Really, it's Amazon who needs to fix this and I'd being pushing their customer service reps to cover any out of pocket expenses you've incurred due to their error. You might also consider giving your credit card provider a mailing address which ensures that you receive your future statements in a timely manner.

The information which the CC company has put on your credit report is accurate from what you've said. You can ask them to make a positive report after your account is no longer delinquent and to report the waiving of the fees, but that's about as much as you can reasonably ask. This really isn't their problem and if you're only a very occasional, small value customer they're unlikely to go out of their way for you. Be careful you don't give them reason to cancel your card, as that would result in far more negative credit reports than what you're trying to avoid now.
posted by Lolie at 4:40 PM on July 20, 2009


(6-12 months referring to after when the original charge posted)
posted by crapmatic at 4:40 PM on July 20, 2009


Then she called Amazon, who agreed almost immediately that she had not enrolled in Amazon Prime. They also agreed to refund the cost of all charges incurred to the credit card, including all the late fees and finance charges, as long as she first paid the bill and sent documentation of the charges.

After that she called the card company back, told them what Amazon had said, told them that she was disputing the charges and, as a result, wasn't going to pay the bill (payment of which had been post-dated). The card company representative, a manager, after giving her a hard time about not paying the bill, told her they would cancel the charges and late fees, but could do nothing about the finance charges or knock to her credit rating.

I fail to see why you are making this so difficult. Pay the charges - provide Amazon with proof of payment and all charges/fees. Collect their written acknowledgment that they were in error and were refunding all charges/fees. Go back to the Credit Card company with real proof (not anecdotal phone call proof) and go from there. You jumped the gun by calling them before you had written proof, and you really made the issue much more complicated by refusing to pay. Once you've done all of that, you can work to get the ding on your credit amended.
posted by The Light Fantastic at 4:42 PM on July 20, 2009


I fail to see why you are making this so difficult.

Because once you pay, you're very vulnerable. What if Amazon says "oh, we wouldn't have agree to pay for your charges, you must be mistaken".
posted by smackfu at 4:47 PM on July 20, 2009


The horse has departed the barn, but you may wish to convert to online statements. For this problem, Amazon should reverse the charges. You could ask them to write a letter explaining the mistake, which you can use to explain the credit ding to the credit people.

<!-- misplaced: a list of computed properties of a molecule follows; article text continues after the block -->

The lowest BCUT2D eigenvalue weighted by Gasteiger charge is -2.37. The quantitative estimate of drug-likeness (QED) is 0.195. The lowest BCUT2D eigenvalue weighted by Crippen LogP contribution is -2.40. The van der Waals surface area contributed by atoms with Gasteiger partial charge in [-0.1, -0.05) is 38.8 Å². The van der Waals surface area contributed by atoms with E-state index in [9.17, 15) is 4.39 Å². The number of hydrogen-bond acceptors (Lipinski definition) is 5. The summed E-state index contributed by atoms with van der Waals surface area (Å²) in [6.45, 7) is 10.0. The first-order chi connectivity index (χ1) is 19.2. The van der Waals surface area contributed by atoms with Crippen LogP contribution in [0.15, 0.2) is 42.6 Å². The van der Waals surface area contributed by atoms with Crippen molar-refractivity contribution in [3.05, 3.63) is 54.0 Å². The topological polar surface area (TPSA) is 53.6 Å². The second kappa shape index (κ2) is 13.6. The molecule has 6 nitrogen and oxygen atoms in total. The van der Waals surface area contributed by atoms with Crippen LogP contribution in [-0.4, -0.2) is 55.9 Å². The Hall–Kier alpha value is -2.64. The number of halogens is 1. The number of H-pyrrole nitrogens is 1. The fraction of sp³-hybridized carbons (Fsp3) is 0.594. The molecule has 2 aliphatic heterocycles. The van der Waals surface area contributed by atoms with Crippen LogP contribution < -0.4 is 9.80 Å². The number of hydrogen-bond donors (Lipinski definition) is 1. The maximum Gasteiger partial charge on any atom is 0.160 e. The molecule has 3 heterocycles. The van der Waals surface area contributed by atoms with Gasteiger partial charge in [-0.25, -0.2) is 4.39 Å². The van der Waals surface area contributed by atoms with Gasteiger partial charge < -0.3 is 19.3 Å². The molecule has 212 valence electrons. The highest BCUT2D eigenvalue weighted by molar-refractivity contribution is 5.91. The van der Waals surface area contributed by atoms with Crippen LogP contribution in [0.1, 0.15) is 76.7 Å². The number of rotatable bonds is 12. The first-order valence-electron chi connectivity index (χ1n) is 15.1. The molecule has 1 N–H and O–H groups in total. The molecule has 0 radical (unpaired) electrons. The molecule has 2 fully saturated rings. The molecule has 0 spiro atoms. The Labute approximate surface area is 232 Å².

posted by theora55 at 4:55 PM on July 20, 2009 [1 favorite]


This happened to me, (I caught it just after they billed me) and since I hadn't used the free shipping service they refunded the full amount.
posted by acro at 5:28 PM on July 20, 2009


Yeah, like smackfu says, the reason for not just paying is that we have no way to know if Amazon will actually make good on their offer of a refund once we've paid. They're not offering to reverse the charges, they're offering to write a check when we send them a receipt for the paid bill. (Not that I have any reason to think they're lying or anything, just that I'm not convinced this will really work out.)

I've had to deal with fraudulent charges before and frankly, it was way easier than this particular card company has made it and the other company was much nicer about helping out. So this whole interaction with them just didn't feel right to me, but maybe my experience was the unusual one and most card companies are a lot less nice than mine is.

Agree that not getting the bills in time was a major screw up; I'm not trying to weasel out of that responsibility. Just wondering if there's a better way to proceed than just pay and hope for the best from Amazon.
posted by Fuzzy Dunlop at 12:47 AM on July 21, 2009


Because once you pay, you're very vulnerable.

True in general business, but not true in the case of credit cards. Amazon has, conceptually, already been paid by the credit card company, whether or not you ever pay your cc bill isn't relevant. (A chargeback is a separate transaction.)

They are two different relationships. Forget disputing charges for a moment, and consider what happens if you simply never pay your credit card bill again.

Amazon will most certainly still have been paid.
posted by rokusan at 2:19 AM on July 21, 2009